Jaso Bolay
March 22, 2015 8:12 am

The first time I ever had my hair cut short was in the beginning of fifth grade. I had been living in America for two years by then. After living through two of Liberia, my home country’s, civil wars as a child, by the age of 8, my hair’s health (amongst other things) had vanished. Instead of being thick, curly and dark brown like it was supposed to be, my hair, due to malnourishment, had taken on a red hue. It had simply stopped growing. As a child growing up in a country that knew nothing but war, my nation’s people had—by all means—sunk their actions into ideals.

I remember many evenings spent sitting on the front step of my grandfather’s porch as my step-grandmother relaxed my hair. For those of you who are unaware, a relaxer is what’s used to straighten a woman of color’s hair. It is very much similar to a perm as far as the process goes—the only difference being that a perm is used to curl hair and a relaxer is meant to straighten out curls.

Fast-forward several years to my arrival in America and my mother who, after trying every single hair remedy, could not get my hair’s texture to surpass being a stringy mess. It was so abused that nothing she did would remedy it.

After two years, my mother sat me down in the bathroom and explained to me what she was about to do. Shaving my hair low and starting all over again was the only chance my hair had at growing healthily. Naturally, as a 10-year-old girl all I could think was, “I’m going to look like a boy.”

The notion in and of itself terrified me to no end. Living in a predominantly Caucasian town and going to an elementary school that had about four black students, I was terrified of sticking out. I felt as though my parents were simply adding to the stacks that were already against me.

One, I was now categorized as “black,” an entirely new concept to me seeing as I had been raised in a country that only had one “race”. Everyone looked like me. And most everyone sounded like me. Two, on top of being “black,” I was African. I had a very thick accent. Although I spoke English, I didn’t speak it like everyone else. Liberia’s variation of English is broken. To an American, a Liberia’s English sentences are incomplete and incoherent and having a soft and low voice didn’t help. My first few months, or rather year, was spent in between the pages of a book. I felt like it was the only world that didn’t judge me for being different. On my first day of school, I’ll never forget asking the girl next to me how to spell the word, “catch”. Try as I might to say it the “American” way, she could not understand me. I remember going home later that day and crying simply because I felt like couldn’t communicate with anyone no matter how hard I tried.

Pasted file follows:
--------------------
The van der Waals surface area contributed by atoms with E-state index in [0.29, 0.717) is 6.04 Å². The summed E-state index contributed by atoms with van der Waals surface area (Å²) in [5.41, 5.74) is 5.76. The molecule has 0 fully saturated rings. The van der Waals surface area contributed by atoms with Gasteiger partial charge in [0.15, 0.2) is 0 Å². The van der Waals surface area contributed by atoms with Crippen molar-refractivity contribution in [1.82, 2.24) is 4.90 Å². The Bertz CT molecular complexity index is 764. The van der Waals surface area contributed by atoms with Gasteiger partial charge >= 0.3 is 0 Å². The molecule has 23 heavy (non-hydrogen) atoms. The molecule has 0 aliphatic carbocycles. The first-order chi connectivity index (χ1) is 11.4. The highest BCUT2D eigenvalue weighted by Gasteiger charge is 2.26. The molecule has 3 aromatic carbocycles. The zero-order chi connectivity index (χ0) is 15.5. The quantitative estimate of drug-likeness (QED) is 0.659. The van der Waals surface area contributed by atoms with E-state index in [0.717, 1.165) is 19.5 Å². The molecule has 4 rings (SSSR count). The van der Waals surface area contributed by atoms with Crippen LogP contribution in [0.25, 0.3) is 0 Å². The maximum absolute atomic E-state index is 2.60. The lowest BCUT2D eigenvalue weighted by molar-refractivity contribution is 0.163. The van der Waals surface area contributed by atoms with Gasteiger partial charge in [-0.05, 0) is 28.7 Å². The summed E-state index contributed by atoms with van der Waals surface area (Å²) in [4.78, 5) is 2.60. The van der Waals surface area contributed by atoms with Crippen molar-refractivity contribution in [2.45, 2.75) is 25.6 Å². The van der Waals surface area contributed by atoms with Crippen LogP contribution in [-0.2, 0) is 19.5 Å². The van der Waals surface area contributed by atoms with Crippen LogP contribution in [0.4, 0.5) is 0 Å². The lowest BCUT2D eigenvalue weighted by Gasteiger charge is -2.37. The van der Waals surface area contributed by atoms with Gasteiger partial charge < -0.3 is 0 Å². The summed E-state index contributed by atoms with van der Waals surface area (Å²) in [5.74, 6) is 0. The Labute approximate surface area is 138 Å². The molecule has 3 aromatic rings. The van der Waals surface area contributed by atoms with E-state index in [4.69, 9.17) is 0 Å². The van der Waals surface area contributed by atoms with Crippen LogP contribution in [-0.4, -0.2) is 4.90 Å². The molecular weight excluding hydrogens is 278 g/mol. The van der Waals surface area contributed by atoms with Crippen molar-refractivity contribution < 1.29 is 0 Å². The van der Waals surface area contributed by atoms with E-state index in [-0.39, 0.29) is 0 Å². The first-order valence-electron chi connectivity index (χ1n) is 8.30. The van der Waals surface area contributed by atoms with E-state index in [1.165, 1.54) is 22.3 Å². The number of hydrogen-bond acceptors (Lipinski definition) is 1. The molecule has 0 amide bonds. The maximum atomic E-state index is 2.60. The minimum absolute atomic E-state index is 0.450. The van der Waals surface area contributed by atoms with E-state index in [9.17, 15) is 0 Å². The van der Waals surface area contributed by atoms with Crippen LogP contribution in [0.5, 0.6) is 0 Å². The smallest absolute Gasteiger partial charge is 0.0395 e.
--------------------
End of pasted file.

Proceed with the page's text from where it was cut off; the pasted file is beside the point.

And now, to top it off, my hair was gone. As an insecure child who disliked myself intensely, this change of appearance pushed me into a deeper pit. As my dad shaved off my hair, I sobbed. I couldn’t believe that they had taken my hair away from me. From my adolescent standpoint, my hair had everything to do with my femininity.